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China Xi Jinping appears to be a peacemaker between Russia and Ukraine during a visit to Moscow

President Xi Jinping visits Russia on Monday hoping to make inroads on Ukraine as China seeks to position itself as a peacemaker.

Freshly reappointed for a third term in power, Xi is pushing for a bigger role for China on the world stage, and has played a crucial role in mediating a surprise rapprochement between Middle Eastern rivals Iran and the United States. Saudi Arabia this month.

Rumors that he may soon hold his first call with Ukrainian President Volodymyr Zelensky since the outbreak of war have raised hopes in Western capitals that Xi may rely on his ‘old friend’ Putin to stop his invasion. bloody during the three-day state visit.

Announcing the trip on Friday, Foreign Ministry spokesman Wang Wenbin said China would “play a constructive role in promoting the peace talks.”

“Stopping the war is everyone’s wish, as Europe stands to lose a lot and the United States may not be able to support Ukraine for as long as it thinks it can,” said Wang Yiwei, director of the Beijing Institute of International Affairs. Renmin University of China.

“China can put forward its views on both sides – it can say that it is a trusted friend of both Ukraine and Russia. I think that is very important.”

Beijing, a major Russian ally, has long sought to present itself as a neutral party to the conflict.

But he refused to condemn the Russian invasion and sharply criticized Washington’s support for Kiev, leading Western leaders to accuse Beijing of providing diplomatic cover for Russia to bludgeon its European neighbor.

“Beijing has done remarkably little to encourage peace in Ukraine, because any credible effort would require pressuring Russia or at least calling on it directly,” said Elizabeth Wishnick, a professor and Chinese foreign policy expert at the University. of Montclair State in the United States. .

Xi’s trip – which comes after the International Criminal Court announced an arrest warrant for Putin on Friday for war crimes – is “to show all the support he can give to his strategic partner, unless a aid that would result in sanctions,” she added. told AFP.

– Lots of words, little substance –
Seeking to play peacemaker, China released a 12-point position paper on the war in Ukraine last month, calling for dialogue and respect for the territorial sovereignty of all countries.

Beijing has also touted its Global Security Initiative (GSI), a hallmark Xi policy that aims to “promote lasting peace and development.”

Both documents have drawn ire from the West for dwelling on general principles instead of practical solutions to the crisis.

China’s recent diplomacy around the war appears to be “an attempt to highlight” the GSI and “create momentum for its foreign policy and re-engagement with the world”, said Ja Ian Chong, an associate professor at the University. national of Singapore.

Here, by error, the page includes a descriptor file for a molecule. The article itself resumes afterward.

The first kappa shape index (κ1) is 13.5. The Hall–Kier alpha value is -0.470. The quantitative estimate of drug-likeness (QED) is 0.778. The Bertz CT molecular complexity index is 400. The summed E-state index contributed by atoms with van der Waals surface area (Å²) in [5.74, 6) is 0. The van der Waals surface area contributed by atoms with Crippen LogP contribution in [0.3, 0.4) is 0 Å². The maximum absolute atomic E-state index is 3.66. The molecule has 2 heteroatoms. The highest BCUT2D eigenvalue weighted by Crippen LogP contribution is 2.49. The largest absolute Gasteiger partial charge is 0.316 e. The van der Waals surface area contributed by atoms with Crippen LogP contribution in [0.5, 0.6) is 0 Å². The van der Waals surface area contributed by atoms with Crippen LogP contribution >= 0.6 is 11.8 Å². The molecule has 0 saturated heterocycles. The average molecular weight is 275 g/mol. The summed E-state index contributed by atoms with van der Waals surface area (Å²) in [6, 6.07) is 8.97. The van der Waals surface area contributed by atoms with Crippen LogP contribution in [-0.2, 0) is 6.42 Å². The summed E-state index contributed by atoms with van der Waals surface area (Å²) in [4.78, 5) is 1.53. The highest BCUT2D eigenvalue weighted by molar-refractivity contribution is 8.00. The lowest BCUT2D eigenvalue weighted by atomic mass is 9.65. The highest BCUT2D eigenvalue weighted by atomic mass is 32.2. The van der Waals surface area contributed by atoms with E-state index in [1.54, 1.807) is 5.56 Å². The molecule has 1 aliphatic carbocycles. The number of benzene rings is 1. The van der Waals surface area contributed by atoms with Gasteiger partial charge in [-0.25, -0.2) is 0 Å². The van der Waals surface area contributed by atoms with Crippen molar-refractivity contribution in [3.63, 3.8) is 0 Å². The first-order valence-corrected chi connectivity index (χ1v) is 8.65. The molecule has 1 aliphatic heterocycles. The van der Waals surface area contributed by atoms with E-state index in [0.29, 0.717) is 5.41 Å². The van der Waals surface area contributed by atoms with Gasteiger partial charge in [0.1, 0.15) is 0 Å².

“Whether (China) will actually step up its efforts to play a peacemaking role in any meaningful way will depend on the substance of what it comes up with in meetings with Ukrainian and Russian leaders,” said Chong, an expert on peacekeeping. Beijing’s international relations.

“Their previous peace plan was more about general principles than concrete proposals.”

– “Not impartial” –
Beijing’s efforts to portray itself as an international mediator were front and center this month when it oversaw a deal that restored diplomatic ties between Saudi Arabia and Iran.

It later emerged that Xi himself had offered China to serve as a “bridge” between the rivals, questioning Washington’s longstanding role as the main external energy broker in the Middle East.

“The brokerage of the (Saudi-Iran) deal fuels the Chinese government’s narrative of being a positive-sum global player promoting peace and cooperation that stands in contrast to Washington’s allegedly destabilizing actions,” said Audrye Wong, professor adjunct at the University of Southern California.

But stopping the firing in Ukraine would be “a little more difficult” than the Saudi-Iranian deal, Renmin University’s Wang said, citing China’s “limited” influence over Moscow and US support for Kiev.

Beijing, he suggested, could help usher in “an armistice similar to that formed in the aftermath of the Korean War” that stops fighting but raises questions of territorial sovereignty further down the road.

But Wishnick, of Montclair State, said Ukraine was “unlikely to accept China as a mediator because they are not seen as neutral or impartial.”

“Xi may be hungry for diplomatic success, but I just don’t see one on the horizon in Ukraine,” she said.

“Neither side is ready to give up hope of territorial gains on the battlefield.”

(This story has not been edited by NDTV staff and is auto-generated from a syndicated feed.)


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